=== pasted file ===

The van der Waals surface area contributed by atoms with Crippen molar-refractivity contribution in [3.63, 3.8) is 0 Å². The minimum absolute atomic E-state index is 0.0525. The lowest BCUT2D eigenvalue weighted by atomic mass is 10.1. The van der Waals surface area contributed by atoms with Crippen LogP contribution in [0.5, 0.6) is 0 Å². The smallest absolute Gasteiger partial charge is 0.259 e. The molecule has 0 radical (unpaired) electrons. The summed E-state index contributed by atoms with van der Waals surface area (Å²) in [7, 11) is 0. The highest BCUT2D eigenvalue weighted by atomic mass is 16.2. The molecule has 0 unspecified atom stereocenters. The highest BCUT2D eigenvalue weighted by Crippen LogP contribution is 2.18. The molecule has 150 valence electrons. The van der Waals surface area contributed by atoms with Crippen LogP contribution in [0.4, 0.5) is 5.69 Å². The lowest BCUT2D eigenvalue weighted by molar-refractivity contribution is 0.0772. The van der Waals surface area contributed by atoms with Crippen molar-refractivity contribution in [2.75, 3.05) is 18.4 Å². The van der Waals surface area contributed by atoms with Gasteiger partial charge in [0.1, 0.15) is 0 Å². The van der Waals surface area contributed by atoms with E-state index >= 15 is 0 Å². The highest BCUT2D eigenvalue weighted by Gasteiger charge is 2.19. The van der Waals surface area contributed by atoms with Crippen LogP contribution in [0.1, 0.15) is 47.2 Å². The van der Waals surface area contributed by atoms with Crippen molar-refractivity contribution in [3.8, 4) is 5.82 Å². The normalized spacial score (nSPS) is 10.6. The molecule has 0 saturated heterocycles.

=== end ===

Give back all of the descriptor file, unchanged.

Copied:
The van der Waals surface area contributed by atoms with Crippen molar-refractivity contribution in [3.63, 3.8) is 0 Å². The minimum absolute atomic E-state index is 0.0525. The lowest BCUT2D eigenvalue weighted by atomic mass is 10.1. The van der Waals surface area contributed by atoms with Crippen LogP contribution in [0.5, 0.6) is 0 Å². The smallest absolute Gasteiger partial charge is 0.259 e. The molecule has 0 radical (unpaired) electrons. The summed E-state index contributed by atoms with van der Waals surface area (Å²) in [7, 11) is 0. The highest BCUT2D eigenvalue weighted by atomic mass is 16.2. The molecule has 0 unspecified atom stereocenters. The highest BCUT2D eigenvalue weighted by Crippen LogP contribution is 2.18. The molecule has 150 valence electrons. The van der Waals surface area contributed by atoms with Crippen LogP contribution in [0.4, 0.5) is 5.69 Å². The lowest BCUT2D eigenvalue weighted by molar-refractivity contribution is 0.0772. The van der Waals surface area contributed by atoms with Crippen molar-refractivity contribution in [2.75, 3.05) is 18.4 Å². The van der Waals surface area contributed by atoms with Gasteiger partial charge in [0.1, 0.15) is 0 Å². The van der Waals surface area contributed by atoms with E-state index >= 15 is 0 Å². The highest BCUT2D eigenvalue weighted by Gasteiger charge is 2.19. The van der Waals surface area contributed by atoms with Crippen LogP contribution in [0.1, 0.15) is 47.2 Å². The van der Waals surface area contributed by atoms with Crippen molar-refractivity contribution in [3.8, 4) is 5.82 Å². The normalized spacial score (nSPS) is 10.6. The molecule has 0 saturated heterocycles.